By Andrew Frye and Erik Holm
June 29 (Bloomberg) -- Warren Buffett’s Berkshire Hathaway Inc. will find opportunities to invest its $25.6 billion in cash as insurance units lead a return to profitability, KBW Inc. said as it began coverage of the stock with an “outperform” rating.
Insurance, which generates about half of Berkshire’s profit, stands out as having “attractive long-term growth prospects,” Cliff Gallant, an analyst with KBW, said in a research note today. “The recent global financial turmoil has left Berkshire standing tall as one of the world’s few financially sound institutions.”
Car insurer Geico Corp. and units selling protection against natural disasters are less vulnerable to the recession than most of Berkshire’s businesses, the billionaire chairman and chief executive officer said in May. The company posted its first loss in two decades in the first quarter on the declining value of stock holdings and derivative bets on corporate debt.
Berkshire shares may rise 24 percent to $107,000 from the June 26 close of $86,210, Gallant said. The Omaha, Nebraska- based firm advanced $790 to $87,000 at 10:27 a.m. in New York Stock Exchange composite trading.
Buffett, Berkshire’s chairman, chief executive officer and head of investing, has been buying debt and preferred shares in firms including Goldman Sachs Group Inc., General Electric Co. and Swiss Reinsurance Co. Berkshire doubled its municipal bond holdings in the nine months ended March 31 and scaled back on stock purchases.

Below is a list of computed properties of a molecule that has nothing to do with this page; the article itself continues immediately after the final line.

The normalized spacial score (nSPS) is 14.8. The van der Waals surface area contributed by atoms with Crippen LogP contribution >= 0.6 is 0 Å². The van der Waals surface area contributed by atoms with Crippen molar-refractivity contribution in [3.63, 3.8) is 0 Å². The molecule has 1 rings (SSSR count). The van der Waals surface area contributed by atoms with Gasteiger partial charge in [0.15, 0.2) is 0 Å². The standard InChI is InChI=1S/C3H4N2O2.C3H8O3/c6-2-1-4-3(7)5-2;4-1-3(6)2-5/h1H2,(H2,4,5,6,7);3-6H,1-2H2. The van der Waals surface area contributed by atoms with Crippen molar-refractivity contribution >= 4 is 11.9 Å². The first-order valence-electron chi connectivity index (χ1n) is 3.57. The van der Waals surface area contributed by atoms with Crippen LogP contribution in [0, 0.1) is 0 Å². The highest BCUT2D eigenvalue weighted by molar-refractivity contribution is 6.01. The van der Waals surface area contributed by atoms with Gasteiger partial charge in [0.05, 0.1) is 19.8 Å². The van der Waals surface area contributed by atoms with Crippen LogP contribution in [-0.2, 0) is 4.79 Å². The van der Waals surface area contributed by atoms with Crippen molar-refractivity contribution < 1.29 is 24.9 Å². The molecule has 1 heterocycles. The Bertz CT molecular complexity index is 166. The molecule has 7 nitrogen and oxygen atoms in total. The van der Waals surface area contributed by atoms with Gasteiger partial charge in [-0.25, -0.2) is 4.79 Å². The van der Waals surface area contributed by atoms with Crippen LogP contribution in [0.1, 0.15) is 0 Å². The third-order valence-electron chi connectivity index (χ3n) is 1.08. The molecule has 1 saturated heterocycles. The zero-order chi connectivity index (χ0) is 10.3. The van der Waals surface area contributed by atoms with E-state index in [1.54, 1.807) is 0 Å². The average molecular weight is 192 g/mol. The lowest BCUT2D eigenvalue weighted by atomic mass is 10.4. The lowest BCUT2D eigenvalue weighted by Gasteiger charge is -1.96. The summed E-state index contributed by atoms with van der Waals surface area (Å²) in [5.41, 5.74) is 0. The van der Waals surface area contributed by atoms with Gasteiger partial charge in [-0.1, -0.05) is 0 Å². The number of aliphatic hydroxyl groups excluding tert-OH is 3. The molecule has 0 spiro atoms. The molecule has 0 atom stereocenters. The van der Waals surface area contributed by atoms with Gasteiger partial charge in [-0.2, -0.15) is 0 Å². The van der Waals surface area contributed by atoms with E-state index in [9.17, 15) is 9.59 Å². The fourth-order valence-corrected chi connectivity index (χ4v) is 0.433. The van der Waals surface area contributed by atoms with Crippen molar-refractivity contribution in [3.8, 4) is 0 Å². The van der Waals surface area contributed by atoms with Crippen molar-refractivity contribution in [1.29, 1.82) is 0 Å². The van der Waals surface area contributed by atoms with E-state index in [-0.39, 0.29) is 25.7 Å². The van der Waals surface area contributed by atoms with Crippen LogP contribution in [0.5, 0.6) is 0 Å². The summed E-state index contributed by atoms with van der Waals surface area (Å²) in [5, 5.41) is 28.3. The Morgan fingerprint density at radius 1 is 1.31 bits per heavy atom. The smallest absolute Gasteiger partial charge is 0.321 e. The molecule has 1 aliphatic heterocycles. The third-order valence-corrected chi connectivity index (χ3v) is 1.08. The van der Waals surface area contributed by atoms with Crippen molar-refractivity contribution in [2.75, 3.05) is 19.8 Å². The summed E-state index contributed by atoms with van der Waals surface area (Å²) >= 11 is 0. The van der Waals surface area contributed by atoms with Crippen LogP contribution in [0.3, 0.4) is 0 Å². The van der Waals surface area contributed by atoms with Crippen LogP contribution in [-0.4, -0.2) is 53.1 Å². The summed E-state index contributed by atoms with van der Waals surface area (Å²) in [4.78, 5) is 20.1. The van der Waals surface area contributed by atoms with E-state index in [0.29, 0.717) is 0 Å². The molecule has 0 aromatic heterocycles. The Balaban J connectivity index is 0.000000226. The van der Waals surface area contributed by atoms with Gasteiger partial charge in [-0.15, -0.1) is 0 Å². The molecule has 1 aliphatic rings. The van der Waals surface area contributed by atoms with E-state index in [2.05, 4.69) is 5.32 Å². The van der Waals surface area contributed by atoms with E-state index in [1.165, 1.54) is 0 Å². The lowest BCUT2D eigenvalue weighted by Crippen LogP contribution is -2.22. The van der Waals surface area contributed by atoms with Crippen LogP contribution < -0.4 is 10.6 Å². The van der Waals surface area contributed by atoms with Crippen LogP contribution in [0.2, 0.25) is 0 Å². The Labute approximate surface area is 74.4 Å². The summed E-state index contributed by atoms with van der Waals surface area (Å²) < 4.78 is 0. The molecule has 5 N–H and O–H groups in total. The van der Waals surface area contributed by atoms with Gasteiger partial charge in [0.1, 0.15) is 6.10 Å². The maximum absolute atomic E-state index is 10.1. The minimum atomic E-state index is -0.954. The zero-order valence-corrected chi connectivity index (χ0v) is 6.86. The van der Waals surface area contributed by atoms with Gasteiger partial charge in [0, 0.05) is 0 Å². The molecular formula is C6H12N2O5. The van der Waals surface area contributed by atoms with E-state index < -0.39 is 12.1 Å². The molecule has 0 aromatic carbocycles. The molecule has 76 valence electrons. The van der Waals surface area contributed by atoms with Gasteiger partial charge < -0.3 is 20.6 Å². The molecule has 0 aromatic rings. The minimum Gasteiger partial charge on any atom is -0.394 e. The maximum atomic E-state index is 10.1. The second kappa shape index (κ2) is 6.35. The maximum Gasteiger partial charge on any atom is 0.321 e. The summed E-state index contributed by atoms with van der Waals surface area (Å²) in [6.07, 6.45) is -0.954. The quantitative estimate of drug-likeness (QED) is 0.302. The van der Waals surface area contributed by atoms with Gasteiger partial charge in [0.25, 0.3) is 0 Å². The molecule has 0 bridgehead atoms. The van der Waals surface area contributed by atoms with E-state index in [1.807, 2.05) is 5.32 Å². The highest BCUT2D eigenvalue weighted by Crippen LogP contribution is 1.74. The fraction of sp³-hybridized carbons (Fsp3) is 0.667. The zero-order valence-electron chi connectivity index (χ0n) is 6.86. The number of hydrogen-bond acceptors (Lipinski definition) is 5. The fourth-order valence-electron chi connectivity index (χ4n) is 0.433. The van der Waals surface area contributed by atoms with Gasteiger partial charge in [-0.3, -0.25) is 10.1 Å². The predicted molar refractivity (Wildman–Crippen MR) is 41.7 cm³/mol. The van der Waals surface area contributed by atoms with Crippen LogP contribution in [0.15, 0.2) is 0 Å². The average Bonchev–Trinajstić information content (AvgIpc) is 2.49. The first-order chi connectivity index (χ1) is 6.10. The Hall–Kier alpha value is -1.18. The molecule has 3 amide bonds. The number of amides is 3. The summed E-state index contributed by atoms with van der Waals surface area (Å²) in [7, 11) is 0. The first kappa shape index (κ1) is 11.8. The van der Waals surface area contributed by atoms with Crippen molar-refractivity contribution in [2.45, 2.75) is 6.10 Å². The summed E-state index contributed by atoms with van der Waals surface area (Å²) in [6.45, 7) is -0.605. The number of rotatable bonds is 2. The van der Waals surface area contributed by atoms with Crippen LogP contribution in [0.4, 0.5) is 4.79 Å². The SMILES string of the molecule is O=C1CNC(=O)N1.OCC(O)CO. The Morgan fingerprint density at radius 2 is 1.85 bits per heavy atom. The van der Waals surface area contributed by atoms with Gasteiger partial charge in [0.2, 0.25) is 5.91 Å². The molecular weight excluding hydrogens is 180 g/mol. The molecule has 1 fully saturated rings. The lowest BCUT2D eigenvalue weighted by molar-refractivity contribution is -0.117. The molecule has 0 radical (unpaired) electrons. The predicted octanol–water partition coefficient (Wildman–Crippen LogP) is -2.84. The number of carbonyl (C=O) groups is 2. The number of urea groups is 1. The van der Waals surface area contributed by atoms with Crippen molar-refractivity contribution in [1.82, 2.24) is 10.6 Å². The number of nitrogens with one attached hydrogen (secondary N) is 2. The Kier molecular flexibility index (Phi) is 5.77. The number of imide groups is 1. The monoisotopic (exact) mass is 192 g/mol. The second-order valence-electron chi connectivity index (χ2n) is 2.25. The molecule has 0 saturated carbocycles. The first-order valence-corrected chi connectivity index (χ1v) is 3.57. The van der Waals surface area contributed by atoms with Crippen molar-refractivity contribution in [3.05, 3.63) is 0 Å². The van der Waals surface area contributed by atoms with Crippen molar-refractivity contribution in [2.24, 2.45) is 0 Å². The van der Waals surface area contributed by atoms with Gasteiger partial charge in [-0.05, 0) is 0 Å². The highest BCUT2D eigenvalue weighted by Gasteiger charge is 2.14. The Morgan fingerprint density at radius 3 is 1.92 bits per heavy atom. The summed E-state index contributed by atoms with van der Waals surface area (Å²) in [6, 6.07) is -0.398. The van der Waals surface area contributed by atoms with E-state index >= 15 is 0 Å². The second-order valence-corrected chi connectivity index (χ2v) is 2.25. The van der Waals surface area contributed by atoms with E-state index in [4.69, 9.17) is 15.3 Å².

“For an astute investor like Mr. Buffett, opportunities abound,” Gallant wrote, citing Berkshire’s $25.6 billion cash hoard. “Berkshire’s financial strength may be unparalleled in the U.S. today and is a key advantage in a credit-conscious world.”
Berkshire’s operating units include manufactured housing builder Clayton Homes Inc., carpet maker Shaw Industries and confectioner See’s Candies. Buffett has purchased the units with cash generated from insurance operations and investment returns, transforming Berkshire from a failing textile maker to a firm with a market value of more than $130 billion.
“What is truly remarkable about Mr. Buffett’s approach has been his ability to successfully execute a multitude of investment approaches,” Gallant said. “He is like a baseball pitcher with five good pitches, and can throw with either hand.”
Equity analysts have given less attention to Berkshire than companies with similar market valuation, in part because of the relatively stable base of shareholders led by Buffett, who owns about a third of the stock. Gallant is the third analyst tracked by Bloomberg to release a report in the last year on Berkshire, which employs about 246,000 people and has a bigger market value than GE. More than a dozen analysts cover GE.
Berkshire, whose Class A shares typically trade less than 2,000 times a day, has slipped 28 percent in the last year, matching the decline in the Standard & Poor’s 500 Index. Fairfield, Connecticut-based GE, which often changes hands more than 50 million times a day, dropped 55 percent in the same period.
Citigroup Inc. has a hold rating on Berkshire, and Edward Jones & Co. advises investors to buy the shares.
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